Nicolas Maduro Wins Venezuela Presidency

Socialist candidate Nicolas Maduro has won a narrow victory in Venezuela’s presidential poll.

Fallen Venezuela President Hugo Chavez (L) and his preferred successor Nicholas Maduro who has been declared winner of the presidential poll
Fallen Venezuela President Hugo Chavez (L) and his preferred successor Nicholas Maduro who has been declared winner of the presidential poll

Mr Maduro, who was chosen by the late Hugo Chavez as his successor, won 50.7% of the vote against 49.1% for opposition candidate Henrique Capriles.

The electoral commission said the results were “irreversible”.

There has been no public comment from Mr Capriles, who earlier on Sunday has suggested there was an attempt to doctor the result.

Mr Maduro’s supporters launched fireworks in the capital, Caracas, after the result was announced, while opposition voters banged pots and pans, the Reuters news agency reports.

Mr Maduro, wearing the colours of the Venezuelan flag, told a rally of supporters in front of the presidential palace that he had won a “just, legal and constitutional” victory.

However, the margin of victory was far smaller than that gained by the late President Chavez over Mr Capriles at elections last October.

Almost 80% of eligible voters took part in the poll.

Mr Maduro said he had spoken to Mr Capriles on the phone. Mr Maduro said the opposition had asked for an audit of the election result, which he said he would allow.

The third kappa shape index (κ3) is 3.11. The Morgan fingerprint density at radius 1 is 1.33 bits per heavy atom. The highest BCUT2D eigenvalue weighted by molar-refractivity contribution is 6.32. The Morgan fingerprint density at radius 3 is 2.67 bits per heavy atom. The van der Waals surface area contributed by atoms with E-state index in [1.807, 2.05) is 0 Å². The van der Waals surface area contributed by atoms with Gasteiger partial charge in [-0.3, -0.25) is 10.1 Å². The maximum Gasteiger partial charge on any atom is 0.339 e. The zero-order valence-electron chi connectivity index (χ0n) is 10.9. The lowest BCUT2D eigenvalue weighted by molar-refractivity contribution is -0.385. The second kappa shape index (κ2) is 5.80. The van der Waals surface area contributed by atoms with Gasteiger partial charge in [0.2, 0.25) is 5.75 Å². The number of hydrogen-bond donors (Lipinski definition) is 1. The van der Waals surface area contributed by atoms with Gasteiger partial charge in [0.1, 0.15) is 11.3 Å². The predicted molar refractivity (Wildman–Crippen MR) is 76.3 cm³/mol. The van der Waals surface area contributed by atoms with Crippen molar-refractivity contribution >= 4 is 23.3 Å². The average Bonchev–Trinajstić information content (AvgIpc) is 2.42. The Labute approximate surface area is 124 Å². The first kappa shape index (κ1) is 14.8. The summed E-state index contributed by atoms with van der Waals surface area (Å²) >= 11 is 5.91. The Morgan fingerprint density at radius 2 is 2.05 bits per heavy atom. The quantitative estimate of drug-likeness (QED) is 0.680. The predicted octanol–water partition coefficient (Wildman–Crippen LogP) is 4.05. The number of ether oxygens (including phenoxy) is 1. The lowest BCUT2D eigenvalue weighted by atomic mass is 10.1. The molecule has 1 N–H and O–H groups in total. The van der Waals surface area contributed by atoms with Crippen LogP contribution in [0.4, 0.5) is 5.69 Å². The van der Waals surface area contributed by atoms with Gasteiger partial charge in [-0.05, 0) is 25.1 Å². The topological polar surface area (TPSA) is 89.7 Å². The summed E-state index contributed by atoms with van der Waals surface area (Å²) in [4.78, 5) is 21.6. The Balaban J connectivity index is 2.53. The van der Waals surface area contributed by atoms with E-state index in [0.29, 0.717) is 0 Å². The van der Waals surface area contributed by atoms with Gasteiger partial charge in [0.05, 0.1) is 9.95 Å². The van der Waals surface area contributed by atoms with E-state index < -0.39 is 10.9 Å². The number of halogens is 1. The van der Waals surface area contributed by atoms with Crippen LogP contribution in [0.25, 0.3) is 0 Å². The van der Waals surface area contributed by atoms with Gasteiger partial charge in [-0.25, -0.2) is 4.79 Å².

Mr Maduro called for those who had not voted for him to “work together” for the country.

Divisive legacy

Mr Maduro had been serving as acting president since Mr Chavez died of cancer on 5 March.

He is due to be sworn in on 19 April and serve until January 2019 to complete the six-year term that Mr Chavez would have begun in January.

Mr Chavez was a divisive leader. To his supporters he was the reforming president whose idiosyncratic brand of socialism defeated the political elite and gave hope to the poorest Venezuelans.

He effectively used his country’s vast oil reserves to boost Venezuela’s international clout, and his strident criticism of the US won him many political allies in Latin America.

However, his political opponents accused him of being an autocrat, intent on building a one-party state.

Mr Chavez bequeaths a nation beset by crumbling infrastructure, unsustainable public spending and under-performing industry.

Agencies

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